Thus, queer theory as reflected in this volume has so far failed to theorize the very questions de Lauretis announces that the term "queer" will address. I disagree with her assertion that we do not know enough about one another's differences to theorize differences between and within gays and lesbians in relation to race. This kind of theorizing of difference, after all, isn't simply a matter of empirical examples. And we do know enough to delineate what queer theorists should want to know. For me it is a question of knowing specifically about the production of black female queer sexualities: if the sexualities of black women have been shaped by silence, erasure, and invisibility in dominant discourses, then are black lesbian sexualities doubly silenced? What methodologies are available to read and understand this perceived void and gauge its direct and indirect effects on that which is visible? Conversely, how does the structure of what is visible, namely white female sexualities, shape those not-absent-though-not-present black female sexualities which, as O'Grady argues, cannot be separated or understood in isolation from one another? And, finally, how do these racialized sexualities shaped by silence, erasure, and invisibility coexist with other sexualities, the closeted sexualities of white queers, for example? It seems to me that there are two projects here that need to be worked out. White feminists must re-figure (white) female sexualities so that they are not theoretically dependent upon an absent yet-ever-present pathologized black female sexuality. I am not arguing that this figuration of (white) female sexuality must try to encompass completely the experiences of black women, but that it must include a conception of the power relations between white and black women as expressed in the representations of sexuality (Higginbotham 252).(1) This model of power, as Judith Butler has argued, must avoid setting up "racism and homophobia and misogyny as parallel or analogical relations," while recognizing that "what has to be thought through, is the ways in which these vectors of power require and deploy each other for the purpose of their own articulation" (18). Black feminist theorists must reclaim sexuality through the creation of a counternarrative that can reconstitute a present black female subjectivity and that includes an analysis of power relations between white and black women and among different groups of black women. In both cases I am arguing for the development of a complex, relational but not necessarily analogous, conception of racialized sexualities (JanMohamed 94). In order to describe more fully what I see as the project for black feminist theorists, I want to turn now to a review of some of the current discussions of black women's sexuality.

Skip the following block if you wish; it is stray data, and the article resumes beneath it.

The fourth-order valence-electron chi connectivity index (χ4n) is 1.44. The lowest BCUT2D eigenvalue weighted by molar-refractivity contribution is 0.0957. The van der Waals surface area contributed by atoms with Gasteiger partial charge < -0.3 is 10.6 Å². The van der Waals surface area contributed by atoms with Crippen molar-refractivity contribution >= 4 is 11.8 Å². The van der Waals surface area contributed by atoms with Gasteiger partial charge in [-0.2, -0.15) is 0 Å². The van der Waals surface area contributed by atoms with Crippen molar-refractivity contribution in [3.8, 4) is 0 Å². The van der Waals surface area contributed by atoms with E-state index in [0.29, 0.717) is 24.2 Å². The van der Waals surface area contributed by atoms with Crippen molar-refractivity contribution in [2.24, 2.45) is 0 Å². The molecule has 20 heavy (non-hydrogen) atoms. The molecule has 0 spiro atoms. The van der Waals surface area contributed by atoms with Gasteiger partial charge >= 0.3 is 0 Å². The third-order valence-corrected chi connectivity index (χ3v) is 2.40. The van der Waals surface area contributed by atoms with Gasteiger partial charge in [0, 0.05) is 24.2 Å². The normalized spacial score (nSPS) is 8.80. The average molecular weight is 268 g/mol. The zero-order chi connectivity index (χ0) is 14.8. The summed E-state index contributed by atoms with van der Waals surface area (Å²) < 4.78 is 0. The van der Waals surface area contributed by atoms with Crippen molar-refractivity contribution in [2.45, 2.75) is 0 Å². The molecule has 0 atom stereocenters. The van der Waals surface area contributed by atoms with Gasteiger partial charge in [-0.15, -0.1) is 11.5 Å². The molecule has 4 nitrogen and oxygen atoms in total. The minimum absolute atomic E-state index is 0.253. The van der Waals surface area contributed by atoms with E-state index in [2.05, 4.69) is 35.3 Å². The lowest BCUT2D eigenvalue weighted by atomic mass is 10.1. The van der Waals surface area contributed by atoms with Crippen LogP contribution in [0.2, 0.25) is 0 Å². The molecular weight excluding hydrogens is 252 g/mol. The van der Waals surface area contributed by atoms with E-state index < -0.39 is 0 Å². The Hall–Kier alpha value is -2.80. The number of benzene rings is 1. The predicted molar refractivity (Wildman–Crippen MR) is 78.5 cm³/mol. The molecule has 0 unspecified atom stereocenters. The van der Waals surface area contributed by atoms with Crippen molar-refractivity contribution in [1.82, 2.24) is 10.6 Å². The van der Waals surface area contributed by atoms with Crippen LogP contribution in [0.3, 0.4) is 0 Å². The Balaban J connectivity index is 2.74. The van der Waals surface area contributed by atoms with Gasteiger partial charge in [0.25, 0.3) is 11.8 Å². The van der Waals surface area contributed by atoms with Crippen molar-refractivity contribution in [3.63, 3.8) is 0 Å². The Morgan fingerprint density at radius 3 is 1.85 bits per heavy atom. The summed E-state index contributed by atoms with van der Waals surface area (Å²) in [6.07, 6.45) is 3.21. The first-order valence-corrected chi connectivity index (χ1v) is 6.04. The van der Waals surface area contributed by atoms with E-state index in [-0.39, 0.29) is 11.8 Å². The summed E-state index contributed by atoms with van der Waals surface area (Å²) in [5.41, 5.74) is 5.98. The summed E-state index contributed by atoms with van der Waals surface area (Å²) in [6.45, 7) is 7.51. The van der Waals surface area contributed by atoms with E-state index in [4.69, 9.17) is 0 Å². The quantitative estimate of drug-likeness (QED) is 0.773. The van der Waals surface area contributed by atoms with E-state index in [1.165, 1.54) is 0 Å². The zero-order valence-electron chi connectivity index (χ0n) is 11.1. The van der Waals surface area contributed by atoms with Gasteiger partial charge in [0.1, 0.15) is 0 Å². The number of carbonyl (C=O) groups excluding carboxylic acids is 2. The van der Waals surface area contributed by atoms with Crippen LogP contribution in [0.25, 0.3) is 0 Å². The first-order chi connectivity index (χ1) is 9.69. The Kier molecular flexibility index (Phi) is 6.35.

The Problematic of Silence